EMDR therapy is an eight-phase treatment.  Eye movements (or other bilateral stimulation) are used during one part of the session.  After the clinician has determined which memory to target first, he asks the client to hold different aspects of that event or thought in mind and to use his eyes to track the therapist’s hand as it moves back and forth across the client’s field of vision.  As this happens, for reasons believed by a Harvard researcher to be connected with the biological mechanisms involved in Rapid Eye Movement (REM) sleep, internal associations arise and the clients begin to process the memory and disturbing feelings. In successful EMDR therapy, the meaning of painful events is transformed on an emotional level.  For instance, a rape victim shifts from feeling horror and self-disgust to holding the firm belief that, “I survived it and I am strong.”  Unlike talk therapy, the insights clients gain in EMDR therapy result not so much from clinician interpretation, but from the client’s own accelerated intellectual and emotional processes.  The net effect is that clients conclude EMDR therapy feeling empowered by the very experiences that once debased them.  Their wounds have not just closed, they have transformed. As a natural outcome of the EMDR therapeutic process, the clients’ thoughts, feelings and behavior are all robust indicators of emotional health and resolution—all without speaking in detail or doing homework used in other therapies.”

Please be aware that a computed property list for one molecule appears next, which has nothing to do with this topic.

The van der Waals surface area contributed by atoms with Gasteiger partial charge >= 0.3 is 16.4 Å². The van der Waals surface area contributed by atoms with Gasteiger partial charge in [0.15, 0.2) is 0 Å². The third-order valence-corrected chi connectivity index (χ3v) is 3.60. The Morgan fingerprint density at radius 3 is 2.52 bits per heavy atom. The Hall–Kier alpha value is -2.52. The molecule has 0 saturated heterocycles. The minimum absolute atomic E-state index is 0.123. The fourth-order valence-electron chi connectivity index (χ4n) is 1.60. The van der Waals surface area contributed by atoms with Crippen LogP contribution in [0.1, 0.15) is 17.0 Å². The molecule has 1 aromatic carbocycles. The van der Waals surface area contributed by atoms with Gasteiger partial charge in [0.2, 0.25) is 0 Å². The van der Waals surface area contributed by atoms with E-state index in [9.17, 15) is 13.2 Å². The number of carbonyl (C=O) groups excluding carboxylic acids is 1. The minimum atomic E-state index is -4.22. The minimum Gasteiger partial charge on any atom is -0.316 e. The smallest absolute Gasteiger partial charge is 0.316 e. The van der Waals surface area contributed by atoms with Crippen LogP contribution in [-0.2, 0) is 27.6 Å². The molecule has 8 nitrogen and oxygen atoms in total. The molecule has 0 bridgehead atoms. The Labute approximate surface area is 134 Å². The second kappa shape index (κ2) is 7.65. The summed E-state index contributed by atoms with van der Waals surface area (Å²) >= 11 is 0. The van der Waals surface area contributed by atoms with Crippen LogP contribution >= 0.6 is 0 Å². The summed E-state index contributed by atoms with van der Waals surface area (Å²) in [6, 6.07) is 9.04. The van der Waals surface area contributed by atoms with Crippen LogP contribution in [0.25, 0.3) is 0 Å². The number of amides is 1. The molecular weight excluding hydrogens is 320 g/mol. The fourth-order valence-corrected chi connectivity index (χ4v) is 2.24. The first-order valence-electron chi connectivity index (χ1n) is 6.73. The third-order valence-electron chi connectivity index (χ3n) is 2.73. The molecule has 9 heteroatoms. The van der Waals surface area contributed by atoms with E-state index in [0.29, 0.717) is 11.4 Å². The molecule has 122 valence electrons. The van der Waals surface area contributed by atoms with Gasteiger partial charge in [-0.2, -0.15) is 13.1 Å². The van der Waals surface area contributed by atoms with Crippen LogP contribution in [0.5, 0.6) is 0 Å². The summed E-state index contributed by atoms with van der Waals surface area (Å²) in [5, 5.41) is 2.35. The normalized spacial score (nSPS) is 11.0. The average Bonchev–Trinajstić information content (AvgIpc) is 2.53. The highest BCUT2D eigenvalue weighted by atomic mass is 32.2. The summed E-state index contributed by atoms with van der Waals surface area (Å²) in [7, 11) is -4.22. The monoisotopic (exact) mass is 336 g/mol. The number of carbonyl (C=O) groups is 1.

Our EMDR Specialists:

Amanda Patterson, LMHC, CAP, NCC

Stephanie Savo, LMHC 

 

More about EMDR:

What is EMDR?

Why is EMDR Effective in Treating Trauma?